Every society, in every age, is living under a set of “invisible truths”.
In Victorian England, it would have been: “Gentlemen must wear a top hat”.
In ancient Egypt, it would have been, “You need to be buried in a tomb chock full of trinkets and treasures when you die”.
In 2020, we still have the invisible truth, “mature people should be in a relationship”.
I’ve written about my own problems with this narrative before. I don’t think either being single or being in a relationship is a superior state of affairs. They are choices. Choices that both mature and immature people make for all different kinds of reasons.
So if it is not always good to be in a relationship, when should you choose to be on your own?
The short answer is: whenever you want.Whenever I’ve gotten into great relationships in my life, it’s because my choice was one that “sparked joy” (yes, Marie Kondo philosophy works for finding love as well).
It should feel like:
- The good things in my life will only compound from being with this person (health, wealth, fun, family)
- I am not sacrificing my happiness to be with this person
- This relationship is going to add a huge amount of meaning to my life
These are the right reasons.
The bad reasons are:
1. Because you feel lonely
I’m always sceptical of this one. Not because relationships don’t help assuage that feeling, but because it suggests choosing a relationship is a way of escaping a bad situation, instead of sharing a beautiful life with someone.
It’s fine to admit a relationship would make you more happy.
But many bad relationships can falsely seem more appealing if you’re choosing them because you feel desperate and alone. Then when you figure out your partner is a bad choice, you have to break up and go back to square one again. And that can be scary.
The best choices are often made from abundance. At least feel like you have “enough” before you choose a relationship, rather than seeing it as a cure-all for feeling of existential loneliness. This is an important reason to nurture friends, family, a network of interesting people who make you feel connected and understood.
Choose a relationship from a place of strength, not weakness. It means you’ll choose better.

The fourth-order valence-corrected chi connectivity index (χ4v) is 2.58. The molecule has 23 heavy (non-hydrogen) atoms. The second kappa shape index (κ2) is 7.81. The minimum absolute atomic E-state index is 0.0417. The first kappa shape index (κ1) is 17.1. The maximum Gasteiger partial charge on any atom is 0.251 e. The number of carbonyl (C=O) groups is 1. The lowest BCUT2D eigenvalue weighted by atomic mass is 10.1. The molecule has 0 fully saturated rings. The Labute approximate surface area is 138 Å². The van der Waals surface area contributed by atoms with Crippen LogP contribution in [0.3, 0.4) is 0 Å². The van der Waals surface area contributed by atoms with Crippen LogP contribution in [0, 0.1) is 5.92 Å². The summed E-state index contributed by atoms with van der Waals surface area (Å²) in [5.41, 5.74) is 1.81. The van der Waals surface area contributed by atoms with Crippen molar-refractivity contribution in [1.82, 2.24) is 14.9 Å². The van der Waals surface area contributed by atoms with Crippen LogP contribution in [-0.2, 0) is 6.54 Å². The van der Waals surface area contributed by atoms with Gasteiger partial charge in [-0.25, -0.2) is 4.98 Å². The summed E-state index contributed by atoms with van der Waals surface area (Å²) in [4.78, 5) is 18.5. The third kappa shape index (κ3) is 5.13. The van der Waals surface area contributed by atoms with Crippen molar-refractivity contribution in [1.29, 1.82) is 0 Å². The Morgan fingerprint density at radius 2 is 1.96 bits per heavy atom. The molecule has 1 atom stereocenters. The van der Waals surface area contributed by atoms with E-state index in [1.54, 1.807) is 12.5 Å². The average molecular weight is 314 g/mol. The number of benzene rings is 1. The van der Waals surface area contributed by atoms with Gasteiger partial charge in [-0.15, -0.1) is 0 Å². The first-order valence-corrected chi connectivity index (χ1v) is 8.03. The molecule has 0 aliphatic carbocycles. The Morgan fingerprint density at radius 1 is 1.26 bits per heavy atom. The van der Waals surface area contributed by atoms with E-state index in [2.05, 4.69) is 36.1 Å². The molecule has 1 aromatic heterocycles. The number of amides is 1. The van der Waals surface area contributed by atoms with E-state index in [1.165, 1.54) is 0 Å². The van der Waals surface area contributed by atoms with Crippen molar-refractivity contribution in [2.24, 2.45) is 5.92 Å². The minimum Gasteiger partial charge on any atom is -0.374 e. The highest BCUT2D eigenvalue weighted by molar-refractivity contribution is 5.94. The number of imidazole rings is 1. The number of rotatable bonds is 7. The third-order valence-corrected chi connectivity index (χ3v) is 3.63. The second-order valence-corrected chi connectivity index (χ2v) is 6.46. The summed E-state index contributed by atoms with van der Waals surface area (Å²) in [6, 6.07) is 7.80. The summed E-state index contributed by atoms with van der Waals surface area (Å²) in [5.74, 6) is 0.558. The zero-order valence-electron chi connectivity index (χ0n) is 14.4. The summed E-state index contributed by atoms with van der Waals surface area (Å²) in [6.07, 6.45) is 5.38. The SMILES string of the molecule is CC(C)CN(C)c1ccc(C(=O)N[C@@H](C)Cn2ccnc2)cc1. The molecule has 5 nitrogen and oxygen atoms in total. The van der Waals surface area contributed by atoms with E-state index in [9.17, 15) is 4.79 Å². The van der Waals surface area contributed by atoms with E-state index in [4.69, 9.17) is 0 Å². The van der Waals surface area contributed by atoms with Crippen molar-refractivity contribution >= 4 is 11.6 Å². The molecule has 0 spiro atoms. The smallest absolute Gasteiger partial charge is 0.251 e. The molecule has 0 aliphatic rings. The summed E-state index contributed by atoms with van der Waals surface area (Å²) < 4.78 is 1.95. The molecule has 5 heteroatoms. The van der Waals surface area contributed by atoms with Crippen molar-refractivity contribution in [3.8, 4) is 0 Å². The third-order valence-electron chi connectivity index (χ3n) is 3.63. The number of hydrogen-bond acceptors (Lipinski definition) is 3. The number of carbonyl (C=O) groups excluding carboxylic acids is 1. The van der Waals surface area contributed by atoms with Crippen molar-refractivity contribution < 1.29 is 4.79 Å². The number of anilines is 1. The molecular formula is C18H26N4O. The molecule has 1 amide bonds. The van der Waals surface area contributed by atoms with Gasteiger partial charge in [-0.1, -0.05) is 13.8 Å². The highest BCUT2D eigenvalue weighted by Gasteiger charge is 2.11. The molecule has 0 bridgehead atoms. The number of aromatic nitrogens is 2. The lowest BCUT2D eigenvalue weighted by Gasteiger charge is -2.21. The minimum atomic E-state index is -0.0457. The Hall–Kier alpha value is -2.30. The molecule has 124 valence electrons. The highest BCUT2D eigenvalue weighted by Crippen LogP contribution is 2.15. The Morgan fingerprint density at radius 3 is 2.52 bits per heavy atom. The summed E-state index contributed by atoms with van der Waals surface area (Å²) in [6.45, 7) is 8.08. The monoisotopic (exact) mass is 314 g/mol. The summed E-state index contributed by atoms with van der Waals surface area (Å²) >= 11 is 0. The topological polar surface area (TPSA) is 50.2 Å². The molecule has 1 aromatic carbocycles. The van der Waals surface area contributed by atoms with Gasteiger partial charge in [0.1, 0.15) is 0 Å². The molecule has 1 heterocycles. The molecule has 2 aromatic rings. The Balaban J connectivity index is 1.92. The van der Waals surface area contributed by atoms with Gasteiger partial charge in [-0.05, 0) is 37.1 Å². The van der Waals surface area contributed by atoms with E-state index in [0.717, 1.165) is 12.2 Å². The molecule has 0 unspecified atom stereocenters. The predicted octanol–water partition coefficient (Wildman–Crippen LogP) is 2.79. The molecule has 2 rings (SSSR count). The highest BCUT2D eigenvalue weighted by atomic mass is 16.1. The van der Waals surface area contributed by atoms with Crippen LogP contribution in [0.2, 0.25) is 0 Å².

2. Because you feel pressured to
Perhaps you’re already in a relationship now. And you feel like you should stay.
But deep down: you know it’s not working.
If you think about the future with this person, you get a sinking feeling in your stomach. A black cloud of dread hangs over you when you realise how difficult it will be to break it off. And worse still, your family are putting pressure on you to tie the knot and get married.
If this is where you are, consider this your permission to end it now.
Life is short. But bad relationships are long as hell. If the only reason you have for being in a relationship is because you’re in one already and it will suck to leave: leave.
And if you’re single and feeling pressured, ask yourself if this pressure is coming from something you really want (i.e. marriage, kids, love), or if it’s merely because you feel pushed into it by the expectations of everyone around you. If it’s the latter, hold off. Keep the space open for when a relationship feels truly right and you actually want to dive into it with your entire soul.
3. Because you’re in a selfish phase of your life
It’s no secret that we love to make ourselves feel guilty.
And it doesn’t help when people around us are good at piling on that guilt as well. They might use words like, “immature”, “selfish”, “childish”, “emotionally stunted”, to describe anyone who isn’t in a secure relationship-headed-toward-marriage by their thirties onward.
But life doesn’t work like a set blueprint you can hand to everyone.
Sometimes it’s totally fine to be in a selfish phase of life. It might be that you want to go full-force attack on your career for a few years. Maybe you want to forgo having to compromise and just dive into whatever you feel like relationship-free so you can answer to only you for the next few years. Maybe you want to be a solitary artist or a social butterfly.
The key is always self-honesty: Am I avoiding a relationship right now because I love my life and I don’t need a partner right now? Or is because I’m just scared? Am I going to regret it later on if I don’t get married/have kids yet, or am I completely ok if it takes me another 5 years before being committed to someone?
Once you know what you really want, you can stop making choices based on what everyone around you wants.
You’ll only answer to yourself.
If you’re ready to play your own game, love the journey, and transform your confidence to have the life you deserve, come and join us for 3 life-changing days at MHVirtualRetreat.com